Updated: Jun 24
Almost 90% of Australians suffer from some sort of sleeping disorder. That’s a lot of people that lack good, restorative sleep.
Insomnia is classified as difficulty falling asleep, staying asleep or non-restorative sleep, and this can be quite distressing for most people.
There are two-types of insomnia, based on whether or not it has started due to a medical condition (Secondary Insomnia) or has started insidiously (Primary Insomnia). There are a lot of different treatments and options to try and help reduce the severity, including pharmacological and non-pharmacological interventions.
If you are interested in non-pharamcological intervention then keep reading. There have been several studies into the effect of exercise (type, duration etc.) and insomnia. Of these studies, it seems that moderate-intensity aerobic exercise (e.g. walking) significantly improves the sleep for those suffering with chronic insomnia. The same could not be said for those that did vigorous aerobic exercise (e.g. running) or lifting weights. For those that underwent moderate aerobic exercise (single session or long-term exercise) fell asleep more quickly, slept slightly longer and had better quality sleep than before they began exercising.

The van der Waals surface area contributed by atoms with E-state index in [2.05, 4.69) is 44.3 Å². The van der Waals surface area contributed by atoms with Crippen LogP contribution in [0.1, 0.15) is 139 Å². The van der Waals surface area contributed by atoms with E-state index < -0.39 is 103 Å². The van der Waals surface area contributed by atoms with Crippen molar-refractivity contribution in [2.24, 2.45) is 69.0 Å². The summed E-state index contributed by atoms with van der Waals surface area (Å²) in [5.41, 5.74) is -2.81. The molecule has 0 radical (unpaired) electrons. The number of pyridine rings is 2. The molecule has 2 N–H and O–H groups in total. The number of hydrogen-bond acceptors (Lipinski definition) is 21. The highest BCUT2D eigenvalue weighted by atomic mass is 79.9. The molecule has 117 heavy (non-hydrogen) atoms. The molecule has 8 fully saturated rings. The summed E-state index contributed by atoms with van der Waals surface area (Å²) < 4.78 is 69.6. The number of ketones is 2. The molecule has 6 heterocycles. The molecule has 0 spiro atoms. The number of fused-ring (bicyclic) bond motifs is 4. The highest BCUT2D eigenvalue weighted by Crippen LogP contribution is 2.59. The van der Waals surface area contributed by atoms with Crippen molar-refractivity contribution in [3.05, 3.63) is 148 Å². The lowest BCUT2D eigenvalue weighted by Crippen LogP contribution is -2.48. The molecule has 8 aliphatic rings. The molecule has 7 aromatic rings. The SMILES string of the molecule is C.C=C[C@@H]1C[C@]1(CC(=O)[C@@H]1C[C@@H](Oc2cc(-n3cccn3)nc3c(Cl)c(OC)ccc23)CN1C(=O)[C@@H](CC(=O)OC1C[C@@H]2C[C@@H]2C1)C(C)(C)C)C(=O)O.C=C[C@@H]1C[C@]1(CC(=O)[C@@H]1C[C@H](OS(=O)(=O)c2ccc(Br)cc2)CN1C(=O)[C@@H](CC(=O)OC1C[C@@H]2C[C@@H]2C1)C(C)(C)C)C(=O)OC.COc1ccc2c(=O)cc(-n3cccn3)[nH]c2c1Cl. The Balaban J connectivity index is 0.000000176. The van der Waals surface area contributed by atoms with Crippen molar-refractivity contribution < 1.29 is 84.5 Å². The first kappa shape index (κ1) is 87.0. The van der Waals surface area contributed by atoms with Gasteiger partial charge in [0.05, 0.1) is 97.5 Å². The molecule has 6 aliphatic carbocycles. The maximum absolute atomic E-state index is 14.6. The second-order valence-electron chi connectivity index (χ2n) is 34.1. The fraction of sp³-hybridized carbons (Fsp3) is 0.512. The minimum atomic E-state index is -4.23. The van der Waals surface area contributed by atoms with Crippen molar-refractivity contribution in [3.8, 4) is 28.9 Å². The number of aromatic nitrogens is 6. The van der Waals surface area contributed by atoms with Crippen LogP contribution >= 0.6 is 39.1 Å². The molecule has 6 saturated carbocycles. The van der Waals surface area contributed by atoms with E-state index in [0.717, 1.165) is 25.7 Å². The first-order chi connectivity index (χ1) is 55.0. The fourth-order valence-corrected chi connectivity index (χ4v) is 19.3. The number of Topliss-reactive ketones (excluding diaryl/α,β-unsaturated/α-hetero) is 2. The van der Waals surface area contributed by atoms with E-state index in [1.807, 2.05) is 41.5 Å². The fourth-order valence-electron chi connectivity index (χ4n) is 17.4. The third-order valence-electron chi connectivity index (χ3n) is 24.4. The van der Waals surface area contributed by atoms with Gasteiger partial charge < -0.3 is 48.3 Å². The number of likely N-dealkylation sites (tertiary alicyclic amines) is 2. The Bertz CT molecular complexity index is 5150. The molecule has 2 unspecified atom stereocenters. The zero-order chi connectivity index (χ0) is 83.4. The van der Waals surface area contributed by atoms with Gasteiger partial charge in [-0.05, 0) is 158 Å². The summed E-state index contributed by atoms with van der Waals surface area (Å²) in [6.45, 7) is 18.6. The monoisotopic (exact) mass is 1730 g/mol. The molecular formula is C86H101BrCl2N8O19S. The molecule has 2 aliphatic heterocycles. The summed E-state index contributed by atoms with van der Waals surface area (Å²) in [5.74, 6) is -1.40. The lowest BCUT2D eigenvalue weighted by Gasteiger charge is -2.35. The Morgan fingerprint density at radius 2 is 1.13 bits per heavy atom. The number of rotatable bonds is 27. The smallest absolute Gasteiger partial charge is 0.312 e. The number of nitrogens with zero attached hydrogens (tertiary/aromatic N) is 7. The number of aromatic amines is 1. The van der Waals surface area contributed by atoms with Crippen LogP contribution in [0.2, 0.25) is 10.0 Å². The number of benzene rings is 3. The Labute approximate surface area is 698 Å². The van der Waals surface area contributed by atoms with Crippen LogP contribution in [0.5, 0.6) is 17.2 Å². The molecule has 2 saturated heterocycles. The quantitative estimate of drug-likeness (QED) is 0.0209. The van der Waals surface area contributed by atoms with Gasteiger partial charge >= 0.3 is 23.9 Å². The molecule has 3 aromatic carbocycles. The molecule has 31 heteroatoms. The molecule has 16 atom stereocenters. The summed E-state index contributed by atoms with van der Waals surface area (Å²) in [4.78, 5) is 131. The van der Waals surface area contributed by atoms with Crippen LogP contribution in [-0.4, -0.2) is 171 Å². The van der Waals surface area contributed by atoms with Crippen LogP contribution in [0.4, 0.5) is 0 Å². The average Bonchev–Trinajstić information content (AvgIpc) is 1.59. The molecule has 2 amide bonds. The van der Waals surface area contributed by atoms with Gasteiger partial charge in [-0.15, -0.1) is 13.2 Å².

So, how would exercising possibly help reduce insomnia? Well, it could be multiple reasons, including and not exclusive to: an increase in body temperature during exercise, and the post-workout drop in body temperature may promote sleepiness; exercise may help with low moods, anxiety, or depressive symptoms (which can also trigger insomnia); or exercise may affect the person’s circadian rhythms (body clock).
Another motivation to help you improve your lifestyle, through exercise.
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